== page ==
Just now I received Gavarni, L'homme et l'oeuvre; thanks for
returning it. In my opinion Gavarni is a very great artist, and
certainly also very interesting as a man. Undoubtedly he now
and then did things that were not right, as for instance his
behaviour toward Thackeray and Dickens, but such things are in
the nature of all men.
Besides, he seems to have regretted it, for later on he sent
drawings to people whom he had not treated kindly enough at
first. And Thackeray himself behaved in a similar way toward
Balzac, and went even further, I think; but this does not alter
the fact that at bottom they were kindred spirits, even if this
was not always clear to themselves.
When I received the book this morning, I thought, “Now
Rappard will certainly not come himself, otherwise he would
have kept it until he arrived.” I hardly think it
necessary to assure you again that we should all be very happy
to have you with us once more, and that we sincerely hope that,
even if you do not stay long, you will not stay away
I am eager to hear something about your plans for the
winter. In case you go to Antwerp, Brussels or Paris, be sure
to look us up on your way there, and if you remain in Holland,
I shall not give up hope; in winter too it is beautiful here,
and surely we should be able to do something, if not outside,
then we could work with a model indoors, for instance in the
house of some peasant or other.
Recently I have been drawing from the model a good deal, for
I have found a number of models who are willing enough. And I
have all kinds of studies of diggers, sowers, etc., men and
Well, I do not venture to say that you will see progress in my
drawings, but most certainly you will see a change.
Before long I hope to be able to pay another visit to Mauve
to discuss with him the question of whether I should start
painting or not. Once started, I shall carry it through. But I
want to talk it over with some people before starting. More and
more I am glad that I have specially set my mind on drawing
figures. For most certainly it indirectly influences landscape
drawing, because one learns to concentrate.
I should have liked to send you a few sketches, if I'd had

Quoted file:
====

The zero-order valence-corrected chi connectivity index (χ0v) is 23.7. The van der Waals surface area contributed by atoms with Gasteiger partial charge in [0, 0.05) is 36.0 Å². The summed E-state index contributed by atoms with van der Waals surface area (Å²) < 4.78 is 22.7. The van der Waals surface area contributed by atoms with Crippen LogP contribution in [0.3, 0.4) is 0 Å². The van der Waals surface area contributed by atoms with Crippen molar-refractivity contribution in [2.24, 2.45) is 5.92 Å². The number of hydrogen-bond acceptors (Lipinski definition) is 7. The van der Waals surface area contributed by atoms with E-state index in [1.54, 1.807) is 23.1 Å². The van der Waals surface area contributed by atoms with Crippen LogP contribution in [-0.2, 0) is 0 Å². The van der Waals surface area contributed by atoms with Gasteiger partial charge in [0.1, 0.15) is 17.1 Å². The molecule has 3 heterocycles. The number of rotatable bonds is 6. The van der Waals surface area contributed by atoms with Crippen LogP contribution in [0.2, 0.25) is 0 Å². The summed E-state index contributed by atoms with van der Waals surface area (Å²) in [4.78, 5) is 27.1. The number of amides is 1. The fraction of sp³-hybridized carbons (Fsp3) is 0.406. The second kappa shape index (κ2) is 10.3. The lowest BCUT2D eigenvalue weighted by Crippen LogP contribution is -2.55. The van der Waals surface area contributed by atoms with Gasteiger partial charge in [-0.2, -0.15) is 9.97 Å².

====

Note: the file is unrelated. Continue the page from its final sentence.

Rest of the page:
time, but I am busy with all kinds of things; later on,
however, you will get some. In case you do not stay in Holland,
please be sure to let me know your address, for in any case I
shall have quite a few things to write about during the winter.
Do you mind very much if I keep Karl Robert's Le fusain a
little while longer, because, you know, I need it so much, as I
am working with charcoal now; but when I go to The Hague I
shall try to get it myself. I should be very much surprised if
I did not stay quietly in Etten this winter - at least that is
my intention; in no case shall I go abroad. For I have made
rather good progress since I came back to Holland, not only in
drawing but also in other things. Well, I am going to toil on
here for a bit longer; I have been abroad for so many years, in
England as well as in France and Belgium, that it is high time
for me to stay here again for a while. Do you know what is so
superb these days? - the road to the railway station and to De
Leur with those old pollard willows; you have a sepia of it
yourself [F 995, JH 056]. I can't tell you how beautiful those
trees are just now. I made about 7 large studies of some
I know for sure that, if you could come one of these days
while the leaves are falling, even if it were for only a week,
you would make something beautiful of it. If you care to come,
we shall all be delighted.
Kind regards from my parents and a handshake in thought from
me, and believe me
Ever yours, Vincent
At this time, Vincent was 28 year old
Vincent van Gogh. Letter to Anthon van Rappard. Written 12 October 1881 in Etten. Translated by Mrs. Johanna van Gogh-Bonger, edited by Robert Harrison, number R01.
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